Yes they can apparently… Find the proof below.
A few months ago I wrote already about the release of the HP StoreVirtual CS200-HC (what’s in a name?) hyper-converged system that combines 4 servers and with shared storage (SAN) in a single 2U box.
I received 3 of these systems from HP to organize some training sessions for my customer TechData in Belgium on this new style of IT (according to HP). First session was a success, others are scheduled the upcoming weeks.
Of course I wanted to check all the points that HP is stating on their website. Can they really deploy a full system including vCenter and ready to host more than 100 VM’s in less than 15 minutes? Lets check it out! Oh yeah start finding already 23 IP addresses, you will need them later… 😉
First remark: this is a heavy box. Heavier than a DL380 or similar 2U server.
This must be because of the fact that it is a 2U housing but with 4 independent (blade type) servers in there (see further)
Besides the typical rail kit for rack installation we find an envelope with all useful information like licenses and Read This First documentation.
Appears that all information (the actual Installation Guide) can be found online on this URL: www.hp.com/support/CS_200HC_IG
The front of the system holds the 24 disks (depending of the model 24 SAS disks or 16 SAS disks with 8 SSD’s for the performance model) that are connected in groups of 6 to each of the 4 server nodes.
At the back of the server you can see clearly the 4 independent server nodes:
Since this is a HP Proliant SL2500 chassis every node has 2 x 1GB onboard, which are clearly indicated as ‘do not use) by putting little plastic dummy connectors in there. Because every node has an additional dual 10Gb card inserted as well for all communications. Since it is a Proliant server there is as well a dedicated ILO port in each node.
When we remove one of the server nodes we see that it is a really nice piece of hardware, quite full but well designed. This is a picture of the performance model so we see the maximum of 16 DIMM’s of 16GB being 1TB of memory in 1 CS200-HC system. Nice!
Finally on the top of the chassis we find all information to get the system started like ILO passwords of the 4 nodes and system ID’s. Notice also the Windows license of the management VM build in (see further).
After having connected the required power (2) and network cables (8 x 10Gb) there is a specific procedure to follow for the system setup.
On node 1 (bottom right at the back of the chassis) you need to connect a 1Gb cable from your laptop to this connector, just for the deployment. Afterwards this port will not be functional anymore.
The system is pre-build with ESXi running and 1 Windows management VM on server 1 that will run vCenter as well. For the initial deployment we will need to connect to this VM and run the OneView Instan-On software. To do this give your laptop an IP address in the range of 192.168.42.x (not 100). Then connect through RDP with this management VM on IP address 192.168.42.100. Initial credentials are “administrator” and “hpcs200HC!”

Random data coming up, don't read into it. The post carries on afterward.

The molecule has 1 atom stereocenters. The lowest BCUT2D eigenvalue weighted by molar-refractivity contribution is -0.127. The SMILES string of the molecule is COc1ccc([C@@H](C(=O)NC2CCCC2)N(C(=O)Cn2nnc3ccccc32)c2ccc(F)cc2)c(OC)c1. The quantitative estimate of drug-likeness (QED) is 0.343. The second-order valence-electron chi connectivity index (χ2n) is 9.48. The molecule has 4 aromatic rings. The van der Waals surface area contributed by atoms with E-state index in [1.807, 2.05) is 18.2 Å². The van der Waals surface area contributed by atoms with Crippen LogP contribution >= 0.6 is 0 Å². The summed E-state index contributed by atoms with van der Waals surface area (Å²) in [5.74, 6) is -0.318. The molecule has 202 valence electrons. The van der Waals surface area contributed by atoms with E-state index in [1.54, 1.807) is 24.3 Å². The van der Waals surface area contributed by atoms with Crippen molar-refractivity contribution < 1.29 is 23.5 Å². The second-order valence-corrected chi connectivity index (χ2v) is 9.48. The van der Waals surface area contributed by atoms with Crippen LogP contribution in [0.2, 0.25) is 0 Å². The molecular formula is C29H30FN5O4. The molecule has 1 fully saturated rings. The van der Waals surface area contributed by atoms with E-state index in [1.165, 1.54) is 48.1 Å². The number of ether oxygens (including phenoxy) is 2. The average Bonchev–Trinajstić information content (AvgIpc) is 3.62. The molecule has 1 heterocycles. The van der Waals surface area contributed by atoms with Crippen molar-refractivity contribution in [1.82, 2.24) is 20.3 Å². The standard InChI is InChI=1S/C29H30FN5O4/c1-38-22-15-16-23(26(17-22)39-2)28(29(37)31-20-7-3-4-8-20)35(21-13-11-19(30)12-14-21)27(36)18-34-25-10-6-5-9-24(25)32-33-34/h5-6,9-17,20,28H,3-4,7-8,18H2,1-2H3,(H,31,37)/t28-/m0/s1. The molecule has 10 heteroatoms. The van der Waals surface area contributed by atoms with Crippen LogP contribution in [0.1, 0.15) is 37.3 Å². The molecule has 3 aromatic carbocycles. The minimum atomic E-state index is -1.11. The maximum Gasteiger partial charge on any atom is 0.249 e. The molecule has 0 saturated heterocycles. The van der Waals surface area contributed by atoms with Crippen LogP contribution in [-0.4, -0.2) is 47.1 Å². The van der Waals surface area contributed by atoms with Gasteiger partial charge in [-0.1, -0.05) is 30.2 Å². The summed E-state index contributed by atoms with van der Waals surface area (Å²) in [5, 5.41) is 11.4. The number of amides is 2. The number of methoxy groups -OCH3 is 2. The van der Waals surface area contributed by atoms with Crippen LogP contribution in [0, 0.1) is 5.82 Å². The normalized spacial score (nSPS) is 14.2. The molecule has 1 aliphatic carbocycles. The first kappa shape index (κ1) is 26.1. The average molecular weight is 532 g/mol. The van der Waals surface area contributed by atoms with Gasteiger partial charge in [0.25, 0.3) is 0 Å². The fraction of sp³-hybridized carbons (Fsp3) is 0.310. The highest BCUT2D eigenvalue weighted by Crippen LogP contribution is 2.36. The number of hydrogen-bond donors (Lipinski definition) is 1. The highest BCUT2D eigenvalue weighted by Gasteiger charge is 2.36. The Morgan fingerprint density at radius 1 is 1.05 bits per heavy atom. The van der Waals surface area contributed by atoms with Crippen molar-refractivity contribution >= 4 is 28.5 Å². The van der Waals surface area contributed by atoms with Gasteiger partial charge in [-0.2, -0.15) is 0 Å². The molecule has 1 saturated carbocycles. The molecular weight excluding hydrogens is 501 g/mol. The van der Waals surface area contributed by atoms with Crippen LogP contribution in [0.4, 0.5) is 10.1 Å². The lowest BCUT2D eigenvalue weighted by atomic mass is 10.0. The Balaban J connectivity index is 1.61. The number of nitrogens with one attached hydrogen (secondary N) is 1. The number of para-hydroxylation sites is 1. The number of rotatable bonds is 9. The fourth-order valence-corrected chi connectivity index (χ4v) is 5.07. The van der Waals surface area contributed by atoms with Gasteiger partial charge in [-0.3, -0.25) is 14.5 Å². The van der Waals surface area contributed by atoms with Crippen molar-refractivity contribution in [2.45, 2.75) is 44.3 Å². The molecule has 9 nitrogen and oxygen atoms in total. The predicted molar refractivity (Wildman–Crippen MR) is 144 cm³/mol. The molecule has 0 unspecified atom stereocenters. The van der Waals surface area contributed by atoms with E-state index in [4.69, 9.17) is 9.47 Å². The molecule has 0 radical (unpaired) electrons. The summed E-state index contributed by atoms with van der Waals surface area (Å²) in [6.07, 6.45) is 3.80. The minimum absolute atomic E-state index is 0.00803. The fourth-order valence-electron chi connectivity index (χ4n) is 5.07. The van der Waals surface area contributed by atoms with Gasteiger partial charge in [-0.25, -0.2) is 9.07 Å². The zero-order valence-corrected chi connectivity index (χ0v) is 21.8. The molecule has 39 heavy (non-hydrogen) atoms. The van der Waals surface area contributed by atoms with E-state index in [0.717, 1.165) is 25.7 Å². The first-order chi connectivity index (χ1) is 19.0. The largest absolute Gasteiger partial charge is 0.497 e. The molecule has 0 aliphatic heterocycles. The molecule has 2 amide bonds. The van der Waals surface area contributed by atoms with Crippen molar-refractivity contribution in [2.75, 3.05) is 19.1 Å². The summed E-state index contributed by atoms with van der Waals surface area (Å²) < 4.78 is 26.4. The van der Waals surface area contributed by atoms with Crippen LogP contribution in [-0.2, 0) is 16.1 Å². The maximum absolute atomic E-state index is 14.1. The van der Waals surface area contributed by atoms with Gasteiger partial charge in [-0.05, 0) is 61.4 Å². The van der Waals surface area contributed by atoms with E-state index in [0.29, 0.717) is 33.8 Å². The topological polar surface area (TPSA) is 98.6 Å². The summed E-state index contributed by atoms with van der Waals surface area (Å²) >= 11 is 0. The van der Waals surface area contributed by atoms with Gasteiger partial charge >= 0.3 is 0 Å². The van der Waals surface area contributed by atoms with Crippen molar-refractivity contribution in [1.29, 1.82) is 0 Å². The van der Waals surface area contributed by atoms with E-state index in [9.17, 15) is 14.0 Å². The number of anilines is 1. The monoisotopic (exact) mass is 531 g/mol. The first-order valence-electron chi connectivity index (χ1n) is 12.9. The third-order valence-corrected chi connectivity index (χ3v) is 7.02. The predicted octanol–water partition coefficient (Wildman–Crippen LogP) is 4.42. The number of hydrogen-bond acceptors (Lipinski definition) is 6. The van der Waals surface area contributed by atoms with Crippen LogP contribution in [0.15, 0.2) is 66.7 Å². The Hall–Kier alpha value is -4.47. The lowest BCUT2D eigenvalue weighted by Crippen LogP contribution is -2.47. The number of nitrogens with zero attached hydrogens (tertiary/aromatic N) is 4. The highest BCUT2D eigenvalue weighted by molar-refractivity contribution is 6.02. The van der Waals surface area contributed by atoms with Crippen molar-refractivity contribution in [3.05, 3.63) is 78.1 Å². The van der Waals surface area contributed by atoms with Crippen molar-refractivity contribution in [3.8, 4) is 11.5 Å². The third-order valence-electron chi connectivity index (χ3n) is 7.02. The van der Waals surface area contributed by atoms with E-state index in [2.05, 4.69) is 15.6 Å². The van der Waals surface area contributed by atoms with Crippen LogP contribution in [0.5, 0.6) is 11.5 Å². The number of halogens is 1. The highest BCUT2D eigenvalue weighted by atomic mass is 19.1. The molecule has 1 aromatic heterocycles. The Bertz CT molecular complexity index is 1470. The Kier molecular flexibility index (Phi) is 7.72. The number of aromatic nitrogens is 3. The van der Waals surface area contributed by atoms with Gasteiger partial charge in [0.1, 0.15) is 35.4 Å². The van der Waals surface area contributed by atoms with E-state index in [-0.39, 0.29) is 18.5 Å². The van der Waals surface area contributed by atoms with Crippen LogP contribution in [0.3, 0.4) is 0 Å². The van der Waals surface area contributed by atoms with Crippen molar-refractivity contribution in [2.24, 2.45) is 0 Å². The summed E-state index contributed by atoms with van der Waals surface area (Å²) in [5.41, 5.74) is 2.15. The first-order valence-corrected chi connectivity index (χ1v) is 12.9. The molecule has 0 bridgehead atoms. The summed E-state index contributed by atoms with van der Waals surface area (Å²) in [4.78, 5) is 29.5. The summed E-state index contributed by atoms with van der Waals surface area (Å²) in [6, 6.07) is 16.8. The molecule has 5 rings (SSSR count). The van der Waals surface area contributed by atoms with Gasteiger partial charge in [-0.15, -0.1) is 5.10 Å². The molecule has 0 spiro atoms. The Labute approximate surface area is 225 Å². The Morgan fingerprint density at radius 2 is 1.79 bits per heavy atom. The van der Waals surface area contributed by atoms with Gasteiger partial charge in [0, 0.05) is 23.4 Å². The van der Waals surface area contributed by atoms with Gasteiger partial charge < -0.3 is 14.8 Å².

Start the counters!
I hope HP does not take into account the reading of all EULA’s from VMware and HP… 15 minutes won’t be enough 😉
On top of the regular ESXs 5.5 HP-branded image, HP installs an additional DA (Discovery Agent) that will be used for the initial configuration. The green bullets proofs that the OneView Instant-On software can communicate with these DA agents… Also the vCenter server is discovered as well. So we can move on by clicking Next.
23 IP addresses! That’s all you need!
– 5 for the ESXi hosts and the vCenter management server
– 4 for the vMotion kernel’s
– 14 for the iSCSI SAN networking
o 8 VMkernel ports
o 4 VSA’s
o 1 VIP address for the StoreVirtual iSCSI SAN
o 1 IP address for the Windows management VM
Easy right? Click Next!
Typical question when configuring a StoreVirtual iSCSI SAN for the management group: credentials! Click Next
Some more general settings like DNS, NTP and mail alerting. Click Next
Review all entered information (verify that all bullets are green) and click Deploy.
Now the full customization will happen of the 4 ESXi hosts, the vCenter server on the Windows VM and the VSA SAN configuration. In this time the Windows management VM (which was installed locally on node 1) will be copied as well to the VSA-based SAN on the 4 nodes.
In the details pane you can follow the progress of the deployment and configuration of all the components inside the system.
And indeed (unless typing 23 IP address took really long, in less than 15 minutes this system is completely configured. With the Windows or webbased client I can connect to my vCenter and start deploying VM’s. Impressive!
Last step is finalizing the VSA licensing by going to the HP Licensing Portal and follow the typical procedure.
This ends my deployment of the CS200-HC system. Want/need more information, you know where to find me.
More information on this system can be found on the website from HP: www.hp.com/go/storevirtual
Further there is the great blog from my fellow Calvin Zito aka HPStorageGuy
Be social and share!